Charlie Bartlett, which stars Robert Downey Jr., my favorite actor, and Anton Yelchin and Kat Dennings, two of my favorite young actors, and most of the case of Degrassi: The Next Generation, a television program that is near and dear to my heart, is kind of a perfect storm of Reihanness. Like a lot of you, I’m guessing, I always liked Ferris Bueller’s Day Off, though perhaps less than you’d think. The thing about Bartlett is its extraordinary generosity and humaneness.
Much of what I know, or think I know, about “the kids these days” comes from friends who are on the frontlines, grad students and junior faculty who wrestle with a generation that craves the approval of elders to a surprising, alarming degree. We’ve all heard about “helicopter parents,” etc., but I’ve seen colleagues and friends with children fielding half a dozen calls from their kids. I mean, I’m sure some parents are indeed “helicopter parents,” and then there are the parents who are eager to fly away yet find themselves tethered to extraordinarily needy (and, in fairness, very loving) children.
So Bartlett, like all of these movies, represents wish-fulfillment. Charlie’s dad is mysteriously not-there, for reasons that only become clear about halfway in. He craves popularity, like most adolescents, yet he goes about getting it in a very strange way: yes, he schemes, but not to exclude, or to climb over others to get to the top of the food chain. Rather, he schemes to make himself indispensable by simply being kind, by listening to children who feel ignored or badly misunderstood.
Charlie is, moreover, a lot more mature than many of the adults around him, including the likable yet half-shattered principal of the school, played by Robert Downey Jr. Charlie’s strangeness is a function of his sereneness. And though he loudly proclaims all the anxieties he shares with his growing numbers of acolytes, there is something saintly about it. What an odd, remarkable, likable kid, who uses his wealth and wits to create a “clique” that comes to encompass an entire school.
There are other movies in which the bully and the bullied join forces. In Bartlett, though, it happens in a particularly affecting and (almost) believable way. I’m not being very specific, mostly to encourage you to see the movie. All I’ll say is that I wish Charlie Bartlett had been in theaters when I was a kid.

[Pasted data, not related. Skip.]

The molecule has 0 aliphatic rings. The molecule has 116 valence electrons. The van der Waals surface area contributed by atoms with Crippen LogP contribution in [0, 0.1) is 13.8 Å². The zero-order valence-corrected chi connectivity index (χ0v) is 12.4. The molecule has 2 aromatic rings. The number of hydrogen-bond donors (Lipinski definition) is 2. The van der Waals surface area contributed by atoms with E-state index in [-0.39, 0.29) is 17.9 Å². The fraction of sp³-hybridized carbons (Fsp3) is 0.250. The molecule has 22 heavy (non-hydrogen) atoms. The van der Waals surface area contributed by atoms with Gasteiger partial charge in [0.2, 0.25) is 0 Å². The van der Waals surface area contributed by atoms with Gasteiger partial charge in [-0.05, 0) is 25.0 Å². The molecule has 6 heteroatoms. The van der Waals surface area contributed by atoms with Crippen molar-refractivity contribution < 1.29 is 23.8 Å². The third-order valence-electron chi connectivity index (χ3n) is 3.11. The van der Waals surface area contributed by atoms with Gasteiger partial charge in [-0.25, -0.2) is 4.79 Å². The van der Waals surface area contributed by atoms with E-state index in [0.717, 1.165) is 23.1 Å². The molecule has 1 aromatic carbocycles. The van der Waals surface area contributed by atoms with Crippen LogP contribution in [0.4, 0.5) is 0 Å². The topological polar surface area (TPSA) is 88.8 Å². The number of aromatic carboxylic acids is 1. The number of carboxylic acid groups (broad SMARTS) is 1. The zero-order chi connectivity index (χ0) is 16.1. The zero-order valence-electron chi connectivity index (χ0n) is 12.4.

I was also struck by the lesson, and I could be imagining things, about chemical dependency, which managed to be not even slightly preachy, and which intelligently weaved together pharmaceuticals and booze and the rage of a crowd. You come away from Charlie Bartlett wanting to be more in control of your life, and also wanting to be kinder, not least to your parents. The wish-fulfillment of most teen movies, and tween television, involves a world without adults, or in which adults are hilariously incompetent. Here we see imperfect adolescents and adults, bobbing and weaving around each other, all terrified of having their defensive barriers breached, and all fundamentally scared in the same ways.
I just read Stephen Holden’s lukewarm review, the only one I’ve read, and it occurs to me that the peripatetic nature of the movie was something I liked. This is not a clean, precise spectacle of a movie, like a Rushmore. It’s shaggy and it meanders at times. Threads are picked up and half-dropped. Even so, my sense is that it is truer to the experience of adolescence, and the way that home life, intimacy, and one’s evolving public persona interact and collide. My advice is: see it for yourself.
P.S.- As often happens, the comments are better than the post. Check out Freddie’s thoughts below.